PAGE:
Naloxone offers second chance
If we follow Gov. Paul LePage’s (il)logic that “Naloxone does not truly save lives; it merely extends them until the next overdose,” then defibrillators also should be eliminated. Defibrillators, available to the general public and often used with no training, merely extend lives until the next heart attack.
An overdose, like a heart attack, often serves as a turning point in a person’s life. Everyone should be given the opportunity to start anew.
Fund Maine Clean Elections
Gov. Paul LePage has vetoed LD 1579, a bill that advances $500,000 to Maine’s Clean Election Fund to ensure adequate funding for the 2016 elections. The bill requires no new spending, and if it does not become law, the Clean Elections Fund could run out of money this year, according to the Maine Ethics Commission.
For the Clean Election Fund to run out of money in this or a future election cycle would be an insult to Maine voters. More than 70 percent of 2016 declared candidates have signed up to use Maine’s strengthened Clean Election system. That’s compared to just 53 percent who ran “clean” in 2014.
The state Senate voted overwhelmingly for LD 1579, but about a third of the House voted against it. Only a few more representatives will have to change to a “yes” vote to override the governor’s veto.
LD 1579 has no fiscal impact. It simply advances funds already in the budget that otherwise would be transferred later in the fiscal year. Maine people just reaffirmed their support of Clean Elections at the polls by 55 percent. Voters want a strong, fully funded Clean Election system.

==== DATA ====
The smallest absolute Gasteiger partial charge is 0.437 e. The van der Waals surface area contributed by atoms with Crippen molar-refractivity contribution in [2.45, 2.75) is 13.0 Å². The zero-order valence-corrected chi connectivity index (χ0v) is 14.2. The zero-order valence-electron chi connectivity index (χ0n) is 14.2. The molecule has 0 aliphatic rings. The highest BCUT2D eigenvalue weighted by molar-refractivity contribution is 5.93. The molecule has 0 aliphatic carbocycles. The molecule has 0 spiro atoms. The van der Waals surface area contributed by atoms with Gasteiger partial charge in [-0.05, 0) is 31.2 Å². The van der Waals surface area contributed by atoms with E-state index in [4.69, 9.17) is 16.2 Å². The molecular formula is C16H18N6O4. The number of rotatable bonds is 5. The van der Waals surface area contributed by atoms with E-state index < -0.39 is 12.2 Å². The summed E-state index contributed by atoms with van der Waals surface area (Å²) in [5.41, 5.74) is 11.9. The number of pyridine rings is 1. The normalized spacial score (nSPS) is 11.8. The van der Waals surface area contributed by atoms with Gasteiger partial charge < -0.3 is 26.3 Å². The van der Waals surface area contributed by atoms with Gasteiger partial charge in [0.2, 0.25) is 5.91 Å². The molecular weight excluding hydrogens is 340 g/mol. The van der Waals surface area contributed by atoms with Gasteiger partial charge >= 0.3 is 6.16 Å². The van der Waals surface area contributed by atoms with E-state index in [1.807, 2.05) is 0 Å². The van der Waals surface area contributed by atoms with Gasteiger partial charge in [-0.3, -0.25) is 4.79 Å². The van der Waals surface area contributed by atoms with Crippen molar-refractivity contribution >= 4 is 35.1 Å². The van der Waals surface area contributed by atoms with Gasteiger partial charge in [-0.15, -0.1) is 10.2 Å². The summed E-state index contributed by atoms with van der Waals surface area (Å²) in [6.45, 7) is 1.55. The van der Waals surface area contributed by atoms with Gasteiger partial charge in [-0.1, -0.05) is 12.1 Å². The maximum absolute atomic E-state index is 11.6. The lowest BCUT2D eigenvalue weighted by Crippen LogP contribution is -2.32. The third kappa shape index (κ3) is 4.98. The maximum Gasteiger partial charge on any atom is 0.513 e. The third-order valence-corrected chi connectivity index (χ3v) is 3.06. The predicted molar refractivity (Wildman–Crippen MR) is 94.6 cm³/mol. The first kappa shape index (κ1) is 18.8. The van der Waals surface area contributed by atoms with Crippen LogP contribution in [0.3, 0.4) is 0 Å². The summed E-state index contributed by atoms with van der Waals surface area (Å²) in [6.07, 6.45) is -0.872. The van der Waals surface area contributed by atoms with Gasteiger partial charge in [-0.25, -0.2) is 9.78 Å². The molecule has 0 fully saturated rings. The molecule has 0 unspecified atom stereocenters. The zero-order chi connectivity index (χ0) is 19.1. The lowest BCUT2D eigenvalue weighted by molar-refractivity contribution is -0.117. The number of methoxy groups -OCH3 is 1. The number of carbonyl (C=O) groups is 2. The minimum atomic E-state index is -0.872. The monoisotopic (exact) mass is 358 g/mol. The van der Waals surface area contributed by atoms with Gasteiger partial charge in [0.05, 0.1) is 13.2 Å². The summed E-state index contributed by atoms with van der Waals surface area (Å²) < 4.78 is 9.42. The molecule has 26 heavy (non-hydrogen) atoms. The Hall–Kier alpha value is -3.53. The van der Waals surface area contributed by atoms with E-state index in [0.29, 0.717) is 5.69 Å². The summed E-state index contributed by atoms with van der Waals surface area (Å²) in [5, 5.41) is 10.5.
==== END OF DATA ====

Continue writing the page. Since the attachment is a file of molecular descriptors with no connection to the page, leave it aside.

All legislators should support this common-sense measure but especially lawmakers who are running as Clean Elections candidates this year. Please urge your legislators to vote to override the veto of LD 1579.
Education that benefits Maine
The April 25 BDN editorial on Bernie Sanders’ and Hillary Clinton’s plans for affordable college overlooked a basic and important aspect of using taxpayers’ money in Maine to have students graduate from college without debt. When we cover the expense of providing a college degree to a student, it is of little benefit to Maine whether that student takes the knowledge we provided to another state.
Maine college degrees that we pay for should be in areas that have a benefit for Maine. A few suggestions for courses and degrees that are beneficial to Maine and could be offered for free include topics in forestry and wood products; energy development in biomass, solar, wind and tidal; tourism; wine and beer development; animal husbandry; cheese production; agricultural expansion in livestock and crops; modular building construction; expansion of private, commercial and naval shipbuilding.
Override solar veto
I am disappointed that my state Rep. Dick Campbell, R-Orrington, voted against the solar energy bill, LD 1649, on April 14. The bill passed the House by a vote of 91-56 and unanimously in the Senate. Unfortunately, Campbell voted against the bill, despite the fact that it will create 650 new jobs in Maine’s solar industry over the next four years and get Maine out of last place in New England for solar production. It also will reduce our electric bills, according to the state’s electric ratepayer advocate